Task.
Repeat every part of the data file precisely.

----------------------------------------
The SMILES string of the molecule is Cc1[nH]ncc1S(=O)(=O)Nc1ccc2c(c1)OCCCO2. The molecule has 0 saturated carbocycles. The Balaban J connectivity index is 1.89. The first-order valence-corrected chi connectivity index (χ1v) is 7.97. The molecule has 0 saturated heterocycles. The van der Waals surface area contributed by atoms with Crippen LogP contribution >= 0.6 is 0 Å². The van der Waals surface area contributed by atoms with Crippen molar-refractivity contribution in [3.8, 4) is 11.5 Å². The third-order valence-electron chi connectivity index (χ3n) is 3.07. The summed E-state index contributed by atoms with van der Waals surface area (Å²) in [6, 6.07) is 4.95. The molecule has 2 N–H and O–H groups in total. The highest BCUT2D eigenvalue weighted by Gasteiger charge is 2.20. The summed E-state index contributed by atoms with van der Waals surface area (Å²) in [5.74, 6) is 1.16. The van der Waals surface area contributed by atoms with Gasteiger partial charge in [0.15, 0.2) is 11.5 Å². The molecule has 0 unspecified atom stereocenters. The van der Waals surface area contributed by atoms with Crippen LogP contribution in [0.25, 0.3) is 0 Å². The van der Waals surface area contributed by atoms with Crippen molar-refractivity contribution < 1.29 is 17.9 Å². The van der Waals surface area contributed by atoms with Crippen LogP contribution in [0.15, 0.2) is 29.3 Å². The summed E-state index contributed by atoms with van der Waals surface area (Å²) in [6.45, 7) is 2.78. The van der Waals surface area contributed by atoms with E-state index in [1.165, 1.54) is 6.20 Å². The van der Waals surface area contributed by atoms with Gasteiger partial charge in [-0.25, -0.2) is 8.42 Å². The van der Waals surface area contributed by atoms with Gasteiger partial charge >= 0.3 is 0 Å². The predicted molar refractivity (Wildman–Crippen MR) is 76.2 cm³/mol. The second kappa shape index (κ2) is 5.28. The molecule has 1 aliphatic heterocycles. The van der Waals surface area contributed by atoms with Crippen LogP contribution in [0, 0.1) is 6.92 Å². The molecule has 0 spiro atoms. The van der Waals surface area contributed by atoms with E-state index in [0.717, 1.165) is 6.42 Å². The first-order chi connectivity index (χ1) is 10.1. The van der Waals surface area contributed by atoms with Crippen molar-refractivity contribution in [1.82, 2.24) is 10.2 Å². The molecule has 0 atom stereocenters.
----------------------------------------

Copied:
The SMILES string of the molecule is Cc1[nH]ncc1S(=O)(=O)Nc1ccc2c(c1)OCCCO2. The molecule has 0 saturated carbocycles. The Balaban J connectivity index is 1.89. The first-order valence-corrected chi connectivity index (χ1v) is 7.97. The molecule has 0 saturated heterocycles. The van der Waals surface area contributed by atoms with Crippen LogP contribution >= 0.6 is 0 Å². The van der Waals surface area contributed by atoms with Crippen molar-refractivity contribution in [3.8, 4) is 11.5 Å². The third-order valence-electron chi connectivity index (χ3n) is 3.07. The summed E-state index contributed by atoms with van der Waals surface area (Å²) in [6, 6.07) is 4.95. The molecule has 2 N–H and O–H groups in total. The highest BCUT2D eigenvalue weighted by Gasteiger charge is 2.20. The summed E-state index contributed by atoms with van der Waals surface area (Å²) in [5.74, 6) is 1.16. The van der Waals surface area contributed by atoms with Gasteiger partial charge in [0.15, 0.2) is 11.5 Å². The molecule has 0 unspecified atom stereocenters. The van der Waals surface area contributed by atoms with Crippen LogP contribution in [0.25, 0.3) is 0 Å². The van der Waals surface area contributed by atoms with Crippen molar-refractivity contribution < 1.29 is 17.9 Å². The van der Waals surface area contributed by atoms with Crippen LogP contribution in [0.15, 0.2) is 29.3 Å². The summed E-state index contributed by atoms with van der Waals surface area (Å²) in [6.45, 7) is 2.78. The van der Waals surface area contributed by atoms with E-state index in [1.165, 1.54) is 6.20 Å². The van der Waals surface area contributed by atoms with Gasteiger partial charge in [-0.25, -0.2) is 8.42 Å². The van der Waals surface area contributed by atoms with Gasteiger partial charge >= 0.3 is 0 Å². The predicted molar refractivity (Wildman–Crippen MR) is 76.2 cm³/mol. The second kappa shape index (κ2) is 5.28. The molecule has 1 aliphatic heterocycles. The van der Waals surface area contributed by atoms with Crippen LogP contribution in [0, 0.1) is 6.92 Å². The molecule has 0 spiro atoms. The van der Waals surface area contributed by atoms with E-state index in [0.717, 1.165) is 6.42 Å². The first-order chi connectivity index (χ1) is 10.1. The van der Waals surface area contributed by atoms with Crippen molar-refractivity contribution in [1.82, 2.24) is 10.2 Å². The molecule has 0 atom stereocenters.